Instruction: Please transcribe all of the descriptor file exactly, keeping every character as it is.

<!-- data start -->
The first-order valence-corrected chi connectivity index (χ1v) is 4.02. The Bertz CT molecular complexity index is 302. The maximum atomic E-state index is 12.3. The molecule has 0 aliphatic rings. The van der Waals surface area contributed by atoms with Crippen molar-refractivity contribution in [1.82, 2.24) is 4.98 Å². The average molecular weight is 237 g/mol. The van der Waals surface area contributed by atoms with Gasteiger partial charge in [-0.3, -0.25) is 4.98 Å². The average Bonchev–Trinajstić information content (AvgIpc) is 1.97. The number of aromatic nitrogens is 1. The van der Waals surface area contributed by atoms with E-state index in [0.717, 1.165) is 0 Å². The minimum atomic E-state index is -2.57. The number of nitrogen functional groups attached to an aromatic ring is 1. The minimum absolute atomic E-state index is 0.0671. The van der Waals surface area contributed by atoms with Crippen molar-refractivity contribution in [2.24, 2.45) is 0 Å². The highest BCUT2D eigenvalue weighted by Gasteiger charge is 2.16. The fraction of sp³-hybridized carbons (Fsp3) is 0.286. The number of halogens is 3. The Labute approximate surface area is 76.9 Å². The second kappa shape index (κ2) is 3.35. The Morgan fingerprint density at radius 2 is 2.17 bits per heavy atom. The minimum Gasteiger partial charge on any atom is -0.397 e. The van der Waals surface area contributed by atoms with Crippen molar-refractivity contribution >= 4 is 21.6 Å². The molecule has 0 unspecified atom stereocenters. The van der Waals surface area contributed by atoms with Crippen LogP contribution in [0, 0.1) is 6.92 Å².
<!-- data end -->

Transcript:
The first-order valence-corrected chi connectivity index (χ1v) is 4.02. The Bertz CT molecular complexity index is 302. The maximum atomic E-state index is 12.3. The molecule has 0 aliphatic rings. The van der Waals surface area contributed by atoms with Crippen molar-refractivity contribution in [1.82, 2.24) is 4.98 Å². The average molecular weight is 237 g/mol. The van der Waals surface area contributed by atoms with Gasteiger partial charge in [-0.3, -0.25) is 4.98 Å². The average Bonchev–Trinajstić information content (AvgIpc) is 1.97. The number of aromatic nitrogens is 1. The van der Waals surface area contributed by atoms with E-state index in [0.717, 1.165) is 0 Å². The minimum atomic E-state index is -2.57. The number of nitrogen functional groups attached to an aromatic ring is 1. The minimum absolute atomic E-state index is 0.0671. The van der Waals surface area contributed by atoms with Crippen molar-refractivity contribution in [2.24, 2.45) is 0 Å². The highest BCUT2D eigenvalue weighted by Gasteiger charge is 2.16. The fraction of sp³-hybridized carbons (Fsp3) is 0.286. The number of halogens is 3. The Labute approximate surface area is 76.9 Å². The second kappa shape index (κ2) is 3.35. The Morgan fingerprint density at radius 2 is 2.17 bits per heavy atom. The minimum Gasteiger partial charge on any atom is -0.397 e. The van der Waals surface area contributed by atoms with Crippen molar-refractivity contribution >= 4 is 21.6 Å². The molecule has 0 unspecified atom stereocenters. The van der Waals surface area contributed by atoms with Crippen LogP contribution in [0, 0.1) is 6.92 Å².